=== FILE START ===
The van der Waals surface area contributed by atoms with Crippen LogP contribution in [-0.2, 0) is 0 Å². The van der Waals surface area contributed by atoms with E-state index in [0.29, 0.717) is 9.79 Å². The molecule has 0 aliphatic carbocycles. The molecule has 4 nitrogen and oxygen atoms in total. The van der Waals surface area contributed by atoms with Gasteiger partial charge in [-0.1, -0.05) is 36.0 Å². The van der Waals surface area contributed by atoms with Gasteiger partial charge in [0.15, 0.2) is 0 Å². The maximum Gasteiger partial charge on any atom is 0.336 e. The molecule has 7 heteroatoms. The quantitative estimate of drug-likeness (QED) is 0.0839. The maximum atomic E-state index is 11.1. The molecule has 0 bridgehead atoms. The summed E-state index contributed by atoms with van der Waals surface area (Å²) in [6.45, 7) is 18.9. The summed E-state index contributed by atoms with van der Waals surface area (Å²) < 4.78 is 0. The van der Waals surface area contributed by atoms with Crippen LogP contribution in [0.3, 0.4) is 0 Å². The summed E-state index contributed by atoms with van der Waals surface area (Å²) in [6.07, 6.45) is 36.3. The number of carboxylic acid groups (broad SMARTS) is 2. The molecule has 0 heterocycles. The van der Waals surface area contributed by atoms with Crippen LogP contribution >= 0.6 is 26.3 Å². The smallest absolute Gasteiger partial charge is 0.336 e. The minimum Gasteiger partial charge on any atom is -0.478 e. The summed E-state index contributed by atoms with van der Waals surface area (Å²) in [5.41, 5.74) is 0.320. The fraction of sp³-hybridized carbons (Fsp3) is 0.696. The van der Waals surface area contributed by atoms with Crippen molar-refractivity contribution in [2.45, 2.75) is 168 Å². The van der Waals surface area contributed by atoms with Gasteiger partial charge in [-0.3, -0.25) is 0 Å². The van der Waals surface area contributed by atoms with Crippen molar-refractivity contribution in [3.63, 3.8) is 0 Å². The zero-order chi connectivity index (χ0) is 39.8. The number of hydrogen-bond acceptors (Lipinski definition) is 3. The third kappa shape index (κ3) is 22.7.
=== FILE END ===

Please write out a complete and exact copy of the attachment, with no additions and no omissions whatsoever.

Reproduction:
The van der Waals surface area contributed by atoms with Crippen LogP contribution in [-0.2, 0) is 0 Å². The van der Waals surface area contributed by atoms with E-state index in [0.29, 0.717) is 9.79 Å². The molecule has 0 aliphatic carbocycles. The molecule has 4 nitrogen and oxygen atoms in total. The van der Waals surface area contributed by atoms with Gasteiger partial charge in [-0.1, -0.05) is 36.0 Å². The van der Waals surface area contributed by atoms with Gasteiger partial charge in [0.15, 0.2) is 0 Å². The maximum Gasteiger partial charge on any atom is 0.336 e. The molecule has 7 heteroatoms. The quantitative estimate of drug-likeness (QED) is 0.0839. The maximum atomic E-state index is 11.1. The molecule has 0 bridgehead atoms. The summed E-state index contributed by atoms with van der Waals surface area (Å²) in [6.45, 7) is 18.9. The summed E-state index contributed by atoms with van der Waals surface area (Å²) < 4.78 is 0. The van der Waals surface area contributed by atoms with Crippen LogP contribution in [0.3, 0.4) is 0 Å². The summed E-state index contributed by atoms with van der Waals surface area (Å²) in [6.07, 6.45) is 36.3. The number of carboxylic acid groups (broad SMARTS) is 2. The molecule has 0 heterocycles. The van der Waals surface area contributed by atoms with Crippen LogP contribution >= 0.6 is 26.3 Å². The smallest absolute Gasteiger partial charge is 0.336 e. The minimum Gasteiger partial charge on any atom is -0.478 e. The summed E-state index contributed by atoms with van der Waals surface area (Å²) in [5.41, 5.74) is 0.320. The fraction of sp³-hybridized carbons (Fsp3) is 0.696. The van der Waals surface area contributed by atoms with Crippen molar-refractivity contribution in [2.45, 2.75) is 168 Å². The van der Waals surface area contributed by atoms with Gasteiger partial charge in [-0.3, -0.25) is 0 Å². The van der Waals surface area contributed by atoms with Crippen molar-refractivity contribution in [3.63, 3.8) is 0 Å². The zero-order chi connectivity index (χ0) is 39.8. The number of hydrogen-bond acceptors (Lipinski definition) is 3. The third kappa shape index (κ3) is 22.7.